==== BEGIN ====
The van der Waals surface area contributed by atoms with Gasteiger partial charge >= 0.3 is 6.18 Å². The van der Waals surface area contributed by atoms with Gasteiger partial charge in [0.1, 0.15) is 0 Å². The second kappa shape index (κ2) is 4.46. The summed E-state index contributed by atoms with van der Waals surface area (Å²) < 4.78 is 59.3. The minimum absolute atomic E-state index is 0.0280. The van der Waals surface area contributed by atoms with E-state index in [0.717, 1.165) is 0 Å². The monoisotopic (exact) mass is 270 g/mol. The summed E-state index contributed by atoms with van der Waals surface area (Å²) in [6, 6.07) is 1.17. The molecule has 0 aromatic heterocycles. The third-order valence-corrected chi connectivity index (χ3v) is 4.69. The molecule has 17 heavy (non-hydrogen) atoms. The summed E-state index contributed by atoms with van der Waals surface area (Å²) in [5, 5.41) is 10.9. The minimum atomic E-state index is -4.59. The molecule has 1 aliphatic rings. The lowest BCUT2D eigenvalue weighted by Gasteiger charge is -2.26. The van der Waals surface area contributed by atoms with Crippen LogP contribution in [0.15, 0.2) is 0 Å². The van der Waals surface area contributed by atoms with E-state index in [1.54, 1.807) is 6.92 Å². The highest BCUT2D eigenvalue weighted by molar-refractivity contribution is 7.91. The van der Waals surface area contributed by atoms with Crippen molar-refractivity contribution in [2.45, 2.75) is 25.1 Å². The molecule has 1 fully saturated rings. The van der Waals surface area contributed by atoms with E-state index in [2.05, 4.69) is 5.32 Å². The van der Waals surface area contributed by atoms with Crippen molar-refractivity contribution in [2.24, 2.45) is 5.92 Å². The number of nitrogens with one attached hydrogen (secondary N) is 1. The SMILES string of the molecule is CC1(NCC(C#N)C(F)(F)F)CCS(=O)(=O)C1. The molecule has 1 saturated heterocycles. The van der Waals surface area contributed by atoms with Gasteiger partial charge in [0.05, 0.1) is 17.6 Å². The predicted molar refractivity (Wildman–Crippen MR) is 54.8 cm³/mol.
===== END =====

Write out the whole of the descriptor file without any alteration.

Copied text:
The van der Waals surface area contributed by atoms with Gasteiger partial charge >= 0.3 is 6.18 Å². The van der Waals surface area contributed by atoms with Gasteiger partial charge in [0.1, 0.15) is 0 Å². The second kappa shape index (κ2) is 4.46. The summed E-state index contributed by atoms with van der Waals surface area (Å²) < 4.78 is 59.3. The minimum absolute atomic E-state index is 0.0280. The van der Waals surface area contributed by atoms with E-state index in [0.717, 1.165) is 0 Å². The monoisotopic (exact) mass is 270 g/mol. The summed E-state index contributed by atoms with van der Waals surface area (Å²) in [6, 6.07) is 1.17. The molecule has 0 aromatic heterocycles. The third-order valence-corrected chi connectivity index (χ3v) is 4.69. The molecule has 17 heavy (non-hydrogen) atoms. The summed E-state index contributed by atoms with van der Waals surface area (Å²) in [5, 5.41) is 10.9. The minimum atomic E-state index is -4.59. The molecule has 1 aliphatic rings. The lowest BCUT2D eigenvalue weighted by Gasteiger charge is -2.26. The van der Waals surface area contributed by atoms with Crippen LogP contribution in [0.15, 0.2) is 0 Å². The van der Waals surface area contributed by atoms with E-state index in [1.54, 1.807) is 6.92 Å². The highest BCUT2D eigenvalue weighted by molar-refractivity contribution is 7.91. The van der Waals surface area contributed by atoms with Crippen molar-refractivity contribution in [2.45, 2.75) is 25.1 Å². The molecule has 1 fully saturated rings. The van der Waals surface area contributed by atoms with E-state index in [2.05, 4.69) is 5.32 Å². The van der Waals surface area contributed by atoms with Crippen molar-refractivity contribution in [2.24, 2.45) is 5.92 Å². The number of nitrogens with one attached hydrogen (secondary N) is 1. The SMILES string of the molecule is CC1(NCC(C#N)C(F)(F)F)CCS(=O)(=O)C1. The molecule has 1 saturated heterocycles. The van der Waals surface area contributed by atoms with Gasteiger partial charge in [0.05, 0.1) is 17.6 Å². The predicted molar refractivity (Wildman–Crippen MR) is 54.8 cm³/mol.